Biologic and Immunotherapies
Immunotherapy, also called biologic therapy, is a type of cancer treatment designed to boost the body's natural defenses to fight the cancer. It uses substances either made by the body or in a laboratory to improve or restore immune system function. We currently have several clinical trials in progress at Nicklaus Children’s Hospital:
Vigil, previously called FANG, is a vaccine for Ewing’s sarcoma, the second most common primary bone malignancy in children and adolescents.
A monoclonal antibody for patients with Hemophagocytic Lymphohistiocytosis (HLH), a life-threatening immune system disorder.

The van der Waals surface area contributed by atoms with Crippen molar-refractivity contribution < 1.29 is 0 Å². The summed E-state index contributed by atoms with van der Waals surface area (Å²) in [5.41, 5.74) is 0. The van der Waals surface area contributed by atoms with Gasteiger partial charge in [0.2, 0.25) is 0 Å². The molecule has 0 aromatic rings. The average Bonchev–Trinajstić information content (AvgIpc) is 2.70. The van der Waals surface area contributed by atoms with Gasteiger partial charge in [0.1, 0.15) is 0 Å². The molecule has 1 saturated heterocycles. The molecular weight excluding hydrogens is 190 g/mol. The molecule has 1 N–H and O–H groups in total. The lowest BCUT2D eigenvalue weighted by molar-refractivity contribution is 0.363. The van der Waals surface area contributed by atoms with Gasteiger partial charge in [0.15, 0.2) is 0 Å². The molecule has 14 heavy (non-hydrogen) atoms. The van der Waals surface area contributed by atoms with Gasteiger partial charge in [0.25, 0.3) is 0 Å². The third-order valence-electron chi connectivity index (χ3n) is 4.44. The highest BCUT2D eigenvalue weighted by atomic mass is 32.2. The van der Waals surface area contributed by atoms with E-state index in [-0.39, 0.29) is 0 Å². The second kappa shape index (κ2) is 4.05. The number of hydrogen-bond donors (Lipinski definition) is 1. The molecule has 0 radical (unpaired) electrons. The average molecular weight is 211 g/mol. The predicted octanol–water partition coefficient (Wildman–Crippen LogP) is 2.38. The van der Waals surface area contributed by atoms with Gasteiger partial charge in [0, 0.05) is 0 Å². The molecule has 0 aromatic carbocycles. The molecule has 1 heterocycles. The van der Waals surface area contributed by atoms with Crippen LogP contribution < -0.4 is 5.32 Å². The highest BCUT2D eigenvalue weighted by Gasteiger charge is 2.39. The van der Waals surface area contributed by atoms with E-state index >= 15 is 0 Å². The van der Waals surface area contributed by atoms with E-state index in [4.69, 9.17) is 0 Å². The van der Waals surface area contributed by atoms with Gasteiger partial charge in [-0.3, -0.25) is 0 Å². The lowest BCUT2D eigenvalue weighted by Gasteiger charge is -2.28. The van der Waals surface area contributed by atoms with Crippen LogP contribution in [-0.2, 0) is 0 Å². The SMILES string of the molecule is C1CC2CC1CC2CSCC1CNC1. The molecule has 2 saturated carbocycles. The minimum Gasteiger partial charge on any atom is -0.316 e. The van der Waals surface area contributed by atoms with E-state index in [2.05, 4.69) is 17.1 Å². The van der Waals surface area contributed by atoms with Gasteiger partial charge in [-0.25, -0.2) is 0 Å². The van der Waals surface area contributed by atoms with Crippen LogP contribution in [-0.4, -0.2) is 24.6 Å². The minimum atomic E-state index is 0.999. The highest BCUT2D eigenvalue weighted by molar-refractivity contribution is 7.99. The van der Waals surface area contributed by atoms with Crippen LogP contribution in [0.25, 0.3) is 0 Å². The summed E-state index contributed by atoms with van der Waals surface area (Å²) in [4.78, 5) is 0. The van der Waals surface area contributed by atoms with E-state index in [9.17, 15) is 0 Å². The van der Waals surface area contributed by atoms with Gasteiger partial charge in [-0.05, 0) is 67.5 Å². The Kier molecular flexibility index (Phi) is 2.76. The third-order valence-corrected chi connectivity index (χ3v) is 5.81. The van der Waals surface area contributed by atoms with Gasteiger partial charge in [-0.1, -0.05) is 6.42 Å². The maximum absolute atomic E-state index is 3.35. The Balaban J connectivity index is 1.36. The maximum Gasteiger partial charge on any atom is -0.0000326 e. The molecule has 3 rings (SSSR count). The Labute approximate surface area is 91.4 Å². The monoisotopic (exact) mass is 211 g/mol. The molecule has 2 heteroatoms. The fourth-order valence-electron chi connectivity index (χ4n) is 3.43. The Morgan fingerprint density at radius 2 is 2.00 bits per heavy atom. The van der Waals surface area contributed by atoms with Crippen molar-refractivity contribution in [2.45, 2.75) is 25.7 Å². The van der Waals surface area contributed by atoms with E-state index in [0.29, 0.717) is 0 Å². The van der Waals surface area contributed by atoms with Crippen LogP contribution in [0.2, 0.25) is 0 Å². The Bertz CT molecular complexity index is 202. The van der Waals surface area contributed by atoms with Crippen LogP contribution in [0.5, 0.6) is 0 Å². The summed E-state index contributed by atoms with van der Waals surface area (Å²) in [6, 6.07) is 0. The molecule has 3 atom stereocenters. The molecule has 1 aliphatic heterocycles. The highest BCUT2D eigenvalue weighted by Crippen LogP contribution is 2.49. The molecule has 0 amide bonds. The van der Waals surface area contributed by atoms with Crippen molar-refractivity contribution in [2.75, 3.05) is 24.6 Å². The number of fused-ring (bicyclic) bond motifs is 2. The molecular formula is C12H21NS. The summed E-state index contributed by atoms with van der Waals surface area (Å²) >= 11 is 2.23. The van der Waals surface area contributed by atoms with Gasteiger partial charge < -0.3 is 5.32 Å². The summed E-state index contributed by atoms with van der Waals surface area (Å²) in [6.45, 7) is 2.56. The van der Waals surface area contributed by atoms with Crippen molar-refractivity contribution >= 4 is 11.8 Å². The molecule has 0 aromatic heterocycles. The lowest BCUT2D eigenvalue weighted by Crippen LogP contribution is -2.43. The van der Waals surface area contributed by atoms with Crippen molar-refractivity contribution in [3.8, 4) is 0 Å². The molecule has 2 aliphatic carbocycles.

Chimeric 14.18 and IL-2
Used for the treatment of Neuroblastoma, the most common form of cancer affecting infants. The ch14.18 monoclonal antibody specifically targets a substance called GD2 that is found at high levels on the surface of neuroblastoma cells. When the immune system detects the presence of the antibody on the cancer cells, it triggers responses that kill the cancer cells. Interleukin-2 (IL-2) is a protein that regulates the activities of white blood cells that are responsible for immunity.
Monoclonal Antibody-based treatments
Treatment for Leukemia and Solid Tumors. Monoclonal Antibodies are man-made versions of immune system proteins which can be very useful in treating cancer because they can be designed to attack a very specific part of a cancer cell.
When he was just a young boy in Nicaragua, Felix’s mom noticed that he often complained about pains and not the usual pains for an active boy his age. After he was taken for blood tests, doctors discovered that Felix had sickle cell disease.
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